“The surprise of spring ball has been Alex King,” Deason said. “He has really developed into a good player. He’s only played footbal for four years, and he’s definitely a rising premier player for us.
“We feel like it starts for us up front,” he said. “We will be deep on the front. We have a lot of guys who aren’t here yet, but we’ll be deep as we’ve been up front. We’ll probably play 30 guys on defense, and hopefully we’ll fly around to the ball. We want 22 starters on defense.”
Last spring and in preseason camp, Deason’s defense went against a veteran offense led by senior Tyler Vanderzee, who led the GAC in passing yardage and threw a school and conference-record 25 touchdown passes in 2011. Vanderzee, four of his offensive lineman and two of last year’s starting wideouts are gone, and although his defense has dominated through the first two weeks of the spring, Deason said he expects the ECU offense to be productive again this fall.
“I don’t worry about our offense too much,” he said. “We know that they’ll do a good job, so we’re just trying to get better.
“The offense has had some big plays against us in practice,” Deason added. “They do a good job of running the ball, so I think we’ll be good on that side of the ball. Our offense is so far along compared to where they were when Vanderzee first got here (in the spring of 2010), so we feel pretty good about our offense.”
Deason said sophomore quarterback Cody Miller provides a new set of challenges that his defense didn’t see against Vanderzee in practice.
“Cody is a younger quarterback but he has superior arm strength, so you have to cover wider zones — he stretches you out,” Deason explained. “The running game is going to be solid. They test us every day. Coach McCarty has done a real good job of being physical in practice. The GAC is a much more physical conference than the (Lone Star Conference, which ECU left after the 2010-2011 school year).”
Since Deason took over the ECU defense in 2009, the Tigers haven’t had a player register 100 tackles in a season; instead, he has worked on cultivating depth at every position and emphasizing with his defense the team concept that McCarty has stressed on both sides of the ball. That will be even more critical this fall, with Deason trying to get experience for the players backing up the seven seniors he will lose to graduation after this season.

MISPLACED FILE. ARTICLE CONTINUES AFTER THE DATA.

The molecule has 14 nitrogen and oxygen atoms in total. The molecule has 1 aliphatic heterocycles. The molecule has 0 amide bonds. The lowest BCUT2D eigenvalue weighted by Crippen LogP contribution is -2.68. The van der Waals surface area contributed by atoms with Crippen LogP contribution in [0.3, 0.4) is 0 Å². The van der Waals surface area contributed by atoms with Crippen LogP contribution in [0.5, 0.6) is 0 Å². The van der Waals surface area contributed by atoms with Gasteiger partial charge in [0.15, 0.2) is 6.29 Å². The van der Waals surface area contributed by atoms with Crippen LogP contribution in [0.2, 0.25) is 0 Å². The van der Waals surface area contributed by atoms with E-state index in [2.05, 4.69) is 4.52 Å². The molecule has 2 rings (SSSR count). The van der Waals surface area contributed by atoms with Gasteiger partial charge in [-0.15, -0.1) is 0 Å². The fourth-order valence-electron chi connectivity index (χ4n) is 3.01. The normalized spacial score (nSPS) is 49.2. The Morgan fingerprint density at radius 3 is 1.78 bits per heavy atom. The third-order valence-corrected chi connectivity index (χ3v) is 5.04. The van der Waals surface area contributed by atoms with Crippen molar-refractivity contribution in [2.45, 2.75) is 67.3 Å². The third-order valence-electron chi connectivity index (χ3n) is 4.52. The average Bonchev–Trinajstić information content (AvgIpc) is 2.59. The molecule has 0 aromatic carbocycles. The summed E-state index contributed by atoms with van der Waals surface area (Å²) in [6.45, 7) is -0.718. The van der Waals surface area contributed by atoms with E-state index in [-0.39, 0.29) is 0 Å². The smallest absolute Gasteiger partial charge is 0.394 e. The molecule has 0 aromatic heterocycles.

“We’re never going to have a 100-tackle guy because we’re going to have three or four packages on defense, and everybody knows it,” Deason explained. “Most of our players will see the field in one of those packages. I feel line our 2s and 3s can start for half the teams we play. We just have to make sure we get those guys out there.”
Deason said he and the rest of the ECU coaches and players are looking forward to the Tigers’ high-profile season opener at traditional Division II power Northwest Missouri State on Thursday, Aug. 30.
“We’re excited,” he said. “Coach McCarty chose to play them — it wasn’t a deal where we HAD to play them. We could have played an easy opener, but we’re going to get some votes to be in the top 25, and they’re probably going open up (ranked) No. 5. It’s a chance to see how good we are. It’s a chance to test ourselves early.”
Deason and offensive guru Rashad Jackson were the youngest set of coordinators in all of Division II when they joined McCarty’s staff just over three years tago, and, along with the team (which finishd 0-11 in their first season), they had some growing pains. But hey both enter the 2012 season on the fast track to bigger things in the future, and Deason said he is much better at what he does than he was in 2009.
“When I came in here, I was 28 years old and the youngest defensive coordinator in Division II,” he said. “I have more understanding of what Coach McCarty is trying to accomplish, and he has molded me into a lot better person and a lot better coach than I was.
“I’ve done nothing but learn and try to improve,” Deason added. “Where I’ve grown the most is understanding (McCarty’s) philosphy and trying to develop men. He treats kids the right way, and he’s taught us how to treat kids the right way. I think it shows. Coach McCarty does a good job of creating a family atmosphere and getting coaches out into high school and college. When we recruit in the state of Oklahoma there’s an ECU guy at almost every high school. That has a lot to do with him and the school.”